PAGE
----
January is National Mentoring Month, launched in 2002 by the National Mentoring Partnership (MENTOR) and the Harvard T.H. Chan School of Public Health to raise awareness on the impact mentors can make on young people.
Its goals are to:
- raise awareness of mentoring in its various forms;
- recruit individuals to mentor, especially in programs that have waiting lists for young people; and
- promote the rapid growth of mentoring by recruiting organizations to engage their constituents in mentoring.
As I think about this week, especially in the context of the impact Dr. Martin Luther King, Jr. had on society, his famous quote comes to mind:, “Life’s most persistent and urgent question is, ‘What are you doing for others?’” I think giving time to our future generations is the least I can do to make a small impact. I have a busy schedule like many working parents, but I also believe it’s important to volunteer my time.
Mentoring doesn’t take a lot of time. It can be as little as an hour or two per month. As you look at the community you live or work in, where could you lend a hand? There are many organizations like Big Brothers Big Sisters which formally match adults (Bigs) with children (Littles), but you can also give of your time at a local school or university.
High school is a time of many challenges and hard choices, especially for students who don’t have reliable adults in their lives or for students who may be the first in their family to attend college. Throughout the year, that’s how I choose to give of my time. These students often have many questions about the college-going process and a little guidance provides significant impact to their journey. You may not know it, but even sharing your college-going journey or career path helps students learn about the process. Each person has a unique story—many different twists or turns that often young people don’t understand can happen or are “normal.” You have the power to help boost their confidence in this unsettling time.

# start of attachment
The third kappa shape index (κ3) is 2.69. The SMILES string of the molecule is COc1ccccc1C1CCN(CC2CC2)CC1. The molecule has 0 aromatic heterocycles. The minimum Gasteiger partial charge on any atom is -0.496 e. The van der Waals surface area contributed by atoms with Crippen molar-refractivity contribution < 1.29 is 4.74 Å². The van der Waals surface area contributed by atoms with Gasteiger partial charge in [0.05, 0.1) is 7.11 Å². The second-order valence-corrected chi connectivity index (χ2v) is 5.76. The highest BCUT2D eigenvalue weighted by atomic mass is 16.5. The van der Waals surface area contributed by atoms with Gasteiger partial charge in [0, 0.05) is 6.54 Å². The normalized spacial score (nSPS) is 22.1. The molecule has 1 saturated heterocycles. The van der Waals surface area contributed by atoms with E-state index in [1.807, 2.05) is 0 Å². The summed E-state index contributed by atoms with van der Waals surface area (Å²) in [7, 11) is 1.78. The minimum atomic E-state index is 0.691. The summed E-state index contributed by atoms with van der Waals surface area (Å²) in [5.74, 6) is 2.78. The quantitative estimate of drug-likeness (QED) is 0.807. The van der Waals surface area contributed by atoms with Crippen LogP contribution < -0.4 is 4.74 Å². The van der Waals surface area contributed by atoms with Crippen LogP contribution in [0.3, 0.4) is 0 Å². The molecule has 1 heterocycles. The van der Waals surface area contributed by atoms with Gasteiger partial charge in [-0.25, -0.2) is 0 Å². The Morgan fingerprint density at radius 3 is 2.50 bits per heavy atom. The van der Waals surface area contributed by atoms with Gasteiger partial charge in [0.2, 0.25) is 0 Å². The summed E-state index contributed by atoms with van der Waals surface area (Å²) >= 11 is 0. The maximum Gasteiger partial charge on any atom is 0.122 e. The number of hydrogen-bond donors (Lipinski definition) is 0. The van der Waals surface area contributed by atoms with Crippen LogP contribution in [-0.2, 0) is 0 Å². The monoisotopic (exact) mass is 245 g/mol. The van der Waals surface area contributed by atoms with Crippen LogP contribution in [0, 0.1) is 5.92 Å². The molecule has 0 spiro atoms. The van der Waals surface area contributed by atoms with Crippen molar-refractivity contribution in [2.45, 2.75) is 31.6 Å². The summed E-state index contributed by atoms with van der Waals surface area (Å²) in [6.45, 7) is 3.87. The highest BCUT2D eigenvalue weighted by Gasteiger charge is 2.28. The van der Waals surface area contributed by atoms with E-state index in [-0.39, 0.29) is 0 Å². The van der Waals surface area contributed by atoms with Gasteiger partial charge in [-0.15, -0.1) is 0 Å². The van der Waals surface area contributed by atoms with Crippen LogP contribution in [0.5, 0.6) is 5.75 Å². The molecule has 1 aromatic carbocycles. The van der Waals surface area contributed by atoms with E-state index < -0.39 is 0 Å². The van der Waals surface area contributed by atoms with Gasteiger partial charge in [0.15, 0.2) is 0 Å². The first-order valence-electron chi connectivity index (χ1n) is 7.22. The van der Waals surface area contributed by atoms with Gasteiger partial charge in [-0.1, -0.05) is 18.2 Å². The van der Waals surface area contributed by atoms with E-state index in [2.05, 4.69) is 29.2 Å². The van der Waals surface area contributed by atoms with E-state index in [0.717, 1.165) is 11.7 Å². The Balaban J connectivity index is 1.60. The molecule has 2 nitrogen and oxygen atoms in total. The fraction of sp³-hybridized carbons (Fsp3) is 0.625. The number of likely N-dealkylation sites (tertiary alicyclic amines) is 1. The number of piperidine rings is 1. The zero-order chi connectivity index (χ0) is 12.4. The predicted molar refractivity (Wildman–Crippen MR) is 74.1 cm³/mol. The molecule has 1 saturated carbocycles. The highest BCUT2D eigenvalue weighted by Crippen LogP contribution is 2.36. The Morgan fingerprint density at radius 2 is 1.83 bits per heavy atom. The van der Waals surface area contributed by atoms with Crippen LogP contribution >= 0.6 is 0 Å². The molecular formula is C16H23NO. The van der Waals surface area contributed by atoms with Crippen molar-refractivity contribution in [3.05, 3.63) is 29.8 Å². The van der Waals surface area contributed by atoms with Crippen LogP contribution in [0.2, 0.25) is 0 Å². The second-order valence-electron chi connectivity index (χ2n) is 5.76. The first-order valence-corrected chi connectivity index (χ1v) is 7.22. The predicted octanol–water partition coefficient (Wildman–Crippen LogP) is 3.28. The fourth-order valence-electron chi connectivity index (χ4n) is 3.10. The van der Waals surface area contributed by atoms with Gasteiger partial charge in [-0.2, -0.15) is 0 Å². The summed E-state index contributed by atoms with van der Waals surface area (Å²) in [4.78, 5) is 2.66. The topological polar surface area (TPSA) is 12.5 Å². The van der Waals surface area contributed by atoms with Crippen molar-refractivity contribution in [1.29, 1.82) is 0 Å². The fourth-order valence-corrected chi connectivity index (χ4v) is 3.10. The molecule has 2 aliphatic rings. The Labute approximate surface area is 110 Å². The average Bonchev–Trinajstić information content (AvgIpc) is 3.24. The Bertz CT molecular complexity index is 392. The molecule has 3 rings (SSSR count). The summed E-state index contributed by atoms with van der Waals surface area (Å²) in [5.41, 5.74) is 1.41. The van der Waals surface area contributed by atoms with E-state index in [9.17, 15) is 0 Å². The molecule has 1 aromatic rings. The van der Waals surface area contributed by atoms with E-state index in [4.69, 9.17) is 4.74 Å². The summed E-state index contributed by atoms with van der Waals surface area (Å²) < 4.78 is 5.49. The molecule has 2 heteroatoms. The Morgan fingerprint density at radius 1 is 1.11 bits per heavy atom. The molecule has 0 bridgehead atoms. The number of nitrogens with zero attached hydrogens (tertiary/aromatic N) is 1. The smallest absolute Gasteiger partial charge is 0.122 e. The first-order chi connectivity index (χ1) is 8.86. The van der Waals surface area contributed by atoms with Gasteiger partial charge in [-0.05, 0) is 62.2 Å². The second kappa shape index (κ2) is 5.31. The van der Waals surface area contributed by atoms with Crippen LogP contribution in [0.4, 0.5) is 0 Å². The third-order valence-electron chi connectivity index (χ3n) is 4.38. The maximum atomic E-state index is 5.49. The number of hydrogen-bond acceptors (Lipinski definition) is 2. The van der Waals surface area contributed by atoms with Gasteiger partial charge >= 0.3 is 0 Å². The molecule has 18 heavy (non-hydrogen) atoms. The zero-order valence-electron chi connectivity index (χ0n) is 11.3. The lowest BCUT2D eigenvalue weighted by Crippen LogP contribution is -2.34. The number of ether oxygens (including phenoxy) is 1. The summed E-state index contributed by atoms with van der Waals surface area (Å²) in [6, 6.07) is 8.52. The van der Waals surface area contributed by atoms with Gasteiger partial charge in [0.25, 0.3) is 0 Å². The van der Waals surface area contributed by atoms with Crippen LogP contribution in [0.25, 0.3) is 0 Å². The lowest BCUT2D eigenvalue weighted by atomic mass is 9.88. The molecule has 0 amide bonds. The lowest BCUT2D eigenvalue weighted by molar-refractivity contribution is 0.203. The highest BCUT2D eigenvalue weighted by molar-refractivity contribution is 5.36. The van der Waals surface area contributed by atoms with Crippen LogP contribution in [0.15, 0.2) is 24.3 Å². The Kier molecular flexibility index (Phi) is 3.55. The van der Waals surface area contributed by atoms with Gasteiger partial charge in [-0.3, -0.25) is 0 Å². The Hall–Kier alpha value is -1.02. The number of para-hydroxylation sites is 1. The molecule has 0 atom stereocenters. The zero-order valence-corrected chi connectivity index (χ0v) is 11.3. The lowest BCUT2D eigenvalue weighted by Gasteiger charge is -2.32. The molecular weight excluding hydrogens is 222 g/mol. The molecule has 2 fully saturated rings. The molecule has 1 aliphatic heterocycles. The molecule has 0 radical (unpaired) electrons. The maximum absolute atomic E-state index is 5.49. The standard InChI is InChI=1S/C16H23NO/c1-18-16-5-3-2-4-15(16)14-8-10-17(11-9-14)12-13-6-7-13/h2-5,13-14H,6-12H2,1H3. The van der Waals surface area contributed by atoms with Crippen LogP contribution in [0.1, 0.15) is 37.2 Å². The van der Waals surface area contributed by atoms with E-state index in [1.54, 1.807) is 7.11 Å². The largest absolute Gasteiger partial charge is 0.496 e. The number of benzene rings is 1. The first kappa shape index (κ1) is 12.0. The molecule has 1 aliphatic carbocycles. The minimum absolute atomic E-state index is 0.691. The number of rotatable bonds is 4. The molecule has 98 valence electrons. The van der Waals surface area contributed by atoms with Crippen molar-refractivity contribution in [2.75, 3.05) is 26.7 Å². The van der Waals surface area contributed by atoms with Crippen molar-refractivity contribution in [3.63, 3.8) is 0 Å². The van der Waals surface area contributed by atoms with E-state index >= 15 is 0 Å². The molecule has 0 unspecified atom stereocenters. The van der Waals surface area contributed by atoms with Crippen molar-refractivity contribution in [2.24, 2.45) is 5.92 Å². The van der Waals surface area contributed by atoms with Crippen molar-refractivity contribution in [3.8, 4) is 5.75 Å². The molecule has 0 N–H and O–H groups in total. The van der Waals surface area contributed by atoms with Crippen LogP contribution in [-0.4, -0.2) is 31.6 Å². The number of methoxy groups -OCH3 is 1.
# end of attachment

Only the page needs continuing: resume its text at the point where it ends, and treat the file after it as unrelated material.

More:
I also am part of a program at my alma mater, Mount Mercy University. I have been paired with a first-generation college student in their Project Connect program, which aims to give first-generation, low-income, and minority-college students a network of support as they transition from high school to college. Along with a variety of supports from the University, I meet with the student each month so they have a community resource connection. This past finals week I sent a note of encouragement to my mentee, just to help send positive vibes her way (I remember back to my first finals week and how stressed I felt!). It was a little thing, but I know it meant a lot and gave her a needed boost! After the student completes the program their freshman year, they are asked to stay on their sophomore year to connect with new freshman in the program and serve as a mentor themselves.
Get involved—take that next step with your local school or organization. Or, to get started, check out this mentor connector resource. You will gain more than you give!